Inspiration: Wood

5 years ago this week, my husband and I threw an awesome party in a city park in Austin.  It was pretty great.  There was a swing band, a margarita machine, a taco bar and peacocks running around (because why not?).

Oh, and we got married.

26018_10100112108749980_1067908_nIt was probably one of the best days of my life.  We had friends and family come in from across the country (and overseas) and we had the best time ever.  It was a great big fun party, and the best part was that I was married to my best friend at the end of it.

(Ew, gross.  Sorry.  I figured I should say something sappy for my fifth anniversary, since that’s kind of a big deal.  But who wants to hear this stuff? No one…  Let’s talk about yarn instead.)

The traditional gift for fifth anniversaries is wood.  (Who says it’s traditional?  I don’t know.  Someone on the internet.)  But, since I’m me, and wool isn’t the traditional gift until the 7th anniversary, let’s use some creative license and look at wood-inspired knitting patterns.

I love the complicated-looking cables on this hat.  Very cool.

Wood Hollow Hat by Kirsten Kapur4160940108_f5785d7ea0_z[1]The last thing I need to make myself is another over-sized pullover, but this one is so pretty, I might have to make an exception.  The subtle tree-branch cables are gorgeous!

Wood Pullover by Carrie Bostick Hoge

DSC_0900_medium2[1]This gorgeous blanket would be fantastic over the back of a leather wing-back chair beside a fireplace in a cabin high up in the Cascades.  Or, on my Ikea couch, next to my TV.  One or the other.

Wooded Trail Throw by Michael del Vecchio

Uptown_DK_Mtn_Ridge_Knits_Wooded_Trail_Throw_Ravelry_medium2[1]Happy Anniversary, Tristan!  I love you!  Here’s to many more happy years together!  (Sorry, everyone. I’m done with the mushy stuff. Promise!)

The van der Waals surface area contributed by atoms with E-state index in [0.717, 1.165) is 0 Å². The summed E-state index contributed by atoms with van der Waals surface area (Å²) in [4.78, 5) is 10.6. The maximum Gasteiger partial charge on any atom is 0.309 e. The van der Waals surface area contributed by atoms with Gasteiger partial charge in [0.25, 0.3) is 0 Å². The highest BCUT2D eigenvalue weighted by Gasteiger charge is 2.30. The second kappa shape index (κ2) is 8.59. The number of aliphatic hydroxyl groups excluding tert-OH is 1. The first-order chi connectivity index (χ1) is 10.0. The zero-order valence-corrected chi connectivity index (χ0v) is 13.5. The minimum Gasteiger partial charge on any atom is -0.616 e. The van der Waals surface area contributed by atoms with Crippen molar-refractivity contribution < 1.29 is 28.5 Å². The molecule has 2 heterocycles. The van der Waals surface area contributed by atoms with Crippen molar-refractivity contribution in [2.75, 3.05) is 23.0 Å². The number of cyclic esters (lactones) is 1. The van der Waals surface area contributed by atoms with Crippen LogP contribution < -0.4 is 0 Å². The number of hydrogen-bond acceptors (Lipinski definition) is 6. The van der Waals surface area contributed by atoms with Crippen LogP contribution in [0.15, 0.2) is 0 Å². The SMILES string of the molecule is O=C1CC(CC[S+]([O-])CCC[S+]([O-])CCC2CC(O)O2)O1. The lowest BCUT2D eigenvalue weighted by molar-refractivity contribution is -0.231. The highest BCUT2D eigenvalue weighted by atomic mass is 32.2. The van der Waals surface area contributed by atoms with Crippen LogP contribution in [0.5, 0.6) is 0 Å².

Are you married?  How long?  What was your last “traditional” anniversary present?

Pattern Spotlight: Mini Mochis

I love my job.  Working with little kids is the greatest, and my students are so smart and goofy and interesting.  I could hang out with them all day.

Except for one thing.

They are little germ factories.

I’ve been sick more days in the last year than in the last five years combined.  And I 100% blame my students.  One of them literally sneezed directly into my face two weeks ago, and another put both her fingers up her nose mid-sentence as we talked about her sewing project. Working with kids a glamorous job.  That’s for sure.

Long story short, I spent the weekend holed up on my couch, drinking mint tea, going through boxes of Kleenex and binge-watching Parks and Rec on Netflix (which is a totally amazing show that I had somehow forgotten about).

I was half-drunk on Dayquil, and couldn’t muster the concentration to work on my husband’s sweater for more than a half a row, so I decided to do something fun, goofy, and above all else, simple.

So, I got out my sock needles, scrounged up a box of leftover yarn bits, and pulled up the MochiMochi Land website.

MochiMochi Land is the ridiculous (and awesome) brainchild of Anna Hrachovec, who spends her time designing tiny, goofy knitting patterns and making amazingly detailed art installations.  She’s basically my hero.

She has dozens of tiny patterns available on her website.

My personal favorites include:


snowmenBunnies!  (These are free!)

tinybabybunnies2[1]And gnomes!

untitledThey’re perfect sick-day knitting.  They’re small enough you can completely finish one in a single sitting.  They’re so adorable that you can’t help but smile when you see them.  And, they have no discernible purpose (other than to make you feel better).

Hopefully, I’ll feel better soon.  But if I don’t, at least I’ve got my tiny knitted minions to keep me company!

What do you work on when you don’t feel like working on anything?